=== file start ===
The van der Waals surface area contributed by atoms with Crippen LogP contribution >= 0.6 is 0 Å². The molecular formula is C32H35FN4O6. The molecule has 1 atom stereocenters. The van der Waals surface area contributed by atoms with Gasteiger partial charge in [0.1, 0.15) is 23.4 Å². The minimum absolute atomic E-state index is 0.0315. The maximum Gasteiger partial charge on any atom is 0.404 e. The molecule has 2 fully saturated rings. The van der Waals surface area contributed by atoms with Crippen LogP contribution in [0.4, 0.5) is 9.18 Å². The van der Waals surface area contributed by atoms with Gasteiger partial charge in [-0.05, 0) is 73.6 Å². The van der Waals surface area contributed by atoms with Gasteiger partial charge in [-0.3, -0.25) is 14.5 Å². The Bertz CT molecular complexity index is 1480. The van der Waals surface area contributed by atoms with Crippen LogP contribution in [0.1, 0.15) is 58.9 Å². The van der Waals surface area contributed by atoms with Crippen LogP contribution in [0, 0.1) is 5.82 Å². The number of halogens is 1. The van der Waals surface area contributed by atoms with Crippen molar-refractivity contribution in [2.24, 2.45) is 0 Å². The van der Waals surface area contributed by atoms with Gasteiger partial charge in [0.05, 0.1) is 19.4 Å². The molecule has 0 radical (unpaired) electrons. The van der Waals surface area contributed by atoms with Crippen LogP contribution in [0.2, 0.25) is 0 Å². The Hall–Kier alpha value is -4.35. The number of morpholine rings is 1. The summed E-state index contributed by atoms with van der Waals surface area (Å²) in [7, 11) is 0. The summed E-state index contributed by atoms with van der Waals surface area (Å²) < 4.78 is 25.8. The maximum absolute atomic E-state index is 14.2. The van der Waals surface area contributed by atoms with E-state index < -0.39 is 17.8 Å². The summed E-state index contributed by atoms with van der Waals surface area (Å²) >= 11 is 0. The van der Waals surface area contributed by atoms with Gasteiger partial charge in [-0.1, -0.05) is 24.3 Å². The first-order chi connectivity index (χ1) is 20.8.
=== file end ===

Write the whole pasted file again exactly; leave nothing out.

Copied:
The van der Waals surface area contributed by atoms with Crippen LogP contribution >= 0.6 is 0 Å². The molecular formula is C32H35FN4O6. The molecule has 1 atom stereocenters. The van der Waals surface area contributed by atoms with Gasteiger partial charge in [0.1, 0.15) is 23.4 Å². The minimum absolute atomic E-state index is 0.0315. The maximum Gasteiger partial charge on any atom is 0.404 e. The molecule has 2 fully saturated rings. The van der Waals surface area contributed by atoms with Crippen LogP contribution in [0.4, 0.5) is 9.18 Å². The van der Waals surface area contributed by atoms with Gasteiger partial charge in [-0.05, 0) is 73.6 Å². The van der Waals surface area contributed by atoms with Gasteiger partial charge in [-0.3, -0.25) is 14.5 Å². The Bertz CT molecular complexity index is 1480. The van der Waals surface area contributed by atoms with Crippen LogP contribution in [0.1, 0.15) is 58.9 Å². The van der Waals surface area contributed by atoms with Crippen LogP contribution in [0, 0.1) is 5.82 Å². The number of halogens is 1. The van der Waals surface area contributed by atoms with Crippen molar-refractivity contribution in [2.24, 2.45) is 0 Å². The van der Waals surface area contributed by atoms with Gasteiger partial charge in [0.05, 0.1) is 19.4 Å². The molecule has 0 radical (unpaired) electrons. The van der Waals surface area contributed by atoms with Crippen LogP contribution in [0.2, 0.25) is 0 Å². The Hall–Kier alpha value is -4.35. The number of morpholine rings is 1. The summed E-state index contributed by atoms with van der Waals surface area (Å²) in [7, 11) is 0. The summed E-state index contributed by atoms with van der Waals surface area (Å²) < 4.78 is 25.8. The maximum absolute atomic E-state index is 14.2. The van der Waals surface area contributed by atoms with E-state index < -0.39 is 17.8 Å². The summed E-state index contributed by atoms with van der Waals surface area (Å²) >= 11 is 0. The van der Waals surface area contributed by atoms with Gasteiger partial charge in [-0.1, -0.05) is 24.3 Å². The first-order chi connectivity index (χ1) is 20.8.